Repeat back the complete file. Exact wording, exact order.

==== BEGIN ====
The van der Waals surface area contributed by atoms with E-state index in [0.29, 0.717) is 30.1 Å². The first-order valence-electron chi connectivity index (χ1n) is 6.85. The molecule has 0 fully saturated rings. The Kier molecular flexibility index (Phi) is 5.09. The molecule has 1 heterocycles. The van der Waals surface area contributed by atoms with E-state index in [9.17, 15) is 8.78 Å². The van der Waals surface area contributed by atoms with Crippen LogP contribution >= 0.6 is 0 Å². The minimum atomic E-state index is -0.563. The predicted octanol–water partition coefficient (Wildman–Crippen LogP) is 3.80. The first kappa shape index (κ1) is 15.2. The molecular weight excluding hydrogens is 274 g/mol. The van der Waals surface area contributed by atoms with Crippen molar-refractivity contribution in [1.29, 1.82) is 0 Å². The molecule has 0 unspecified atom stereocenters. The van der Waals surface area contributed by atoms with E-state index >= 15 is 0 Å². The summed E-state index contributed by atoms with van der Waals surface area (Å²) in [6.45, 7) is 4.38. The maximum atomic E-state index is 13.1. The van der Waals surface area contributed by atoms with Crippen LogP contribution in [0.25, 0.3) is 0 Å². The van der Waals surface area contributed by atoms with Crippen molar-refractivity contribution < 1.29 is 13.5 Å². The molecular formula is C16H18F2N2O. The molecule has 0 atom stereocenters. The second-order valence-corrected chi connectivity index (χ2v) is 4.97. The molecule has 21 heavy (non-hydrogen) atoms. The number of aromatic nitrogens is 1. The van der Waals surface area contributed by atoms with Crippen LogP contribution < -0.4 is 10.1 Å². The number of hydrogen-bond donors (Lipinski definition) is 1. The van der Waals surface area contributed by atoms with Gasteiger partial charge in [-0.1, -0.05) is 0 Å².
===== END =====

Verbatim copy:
The van der Waals surface area contributed by atoms with E-state index in [0.29, 0.717) is 30.1 Å². The first-order valence-electron chi connectivity index (χ1n) is 6.85. The molecule has 0 fully saturated rings. The Kier molecular flexibility index (Phi) is 5.09. The molecule has 1 heterocycles. The van der Waals surface area contributed by atoms with E-state index in [9.17, 15) is 8.78 Å². The van der Waals surface area contributed by atoms with Crippen LogP contribution >= 0.6 is 0 Å². The minimum atomic E-state index is -0.563. The predicted octanol–water partition coefficient (Wildman–Crippen LogP) is 3.80. The first kappa shape index (κ1) is 15.2. The molecular weight excluding hydrogens is 274 g/mol. The van der Waals surface area contributed by atoms with Crippen molar-refractivity contribution in [1.29, 1.82) is 0 Å². The molecule has 0 unspecified atom stereocenters. The van der Waals surface area contributed by atoms with E-state index >= 15 is 0 Å². The summed E-state index contributed by atoms with van der Waals surface area (Å²) in [6.45, 7) is 4.38. The maximum atomic E-state index is 13.1. The van der Waals surface area contributed by atoms with Crippen LogP contribution in [0.25, 0.3) is 0 Å². The van der Waals surface area contributed by atoms with Crippen molar-refractivity contribution < 1.29 is 13.5 Å². The molecular formula is C16H18F2N2O. The molecule has 0 atom stereocenters. The second-order valence-corrected chi connectivity index (χ2v) is 4.97. The molecule has 21 heavy (non-hydrogen) atoms. The number of aromatic nitrogens is 1. The van der Waals surface area contributed by atoms with Crippen LogP contribution < -0.4 is 10.1 Å². The number of hydrogen-bond donors (Lipinski definition) is 1. The van der Waals surface area contributed by atoms with Gasteiger partial charge in [-0.1, -0.05) is 0 Å².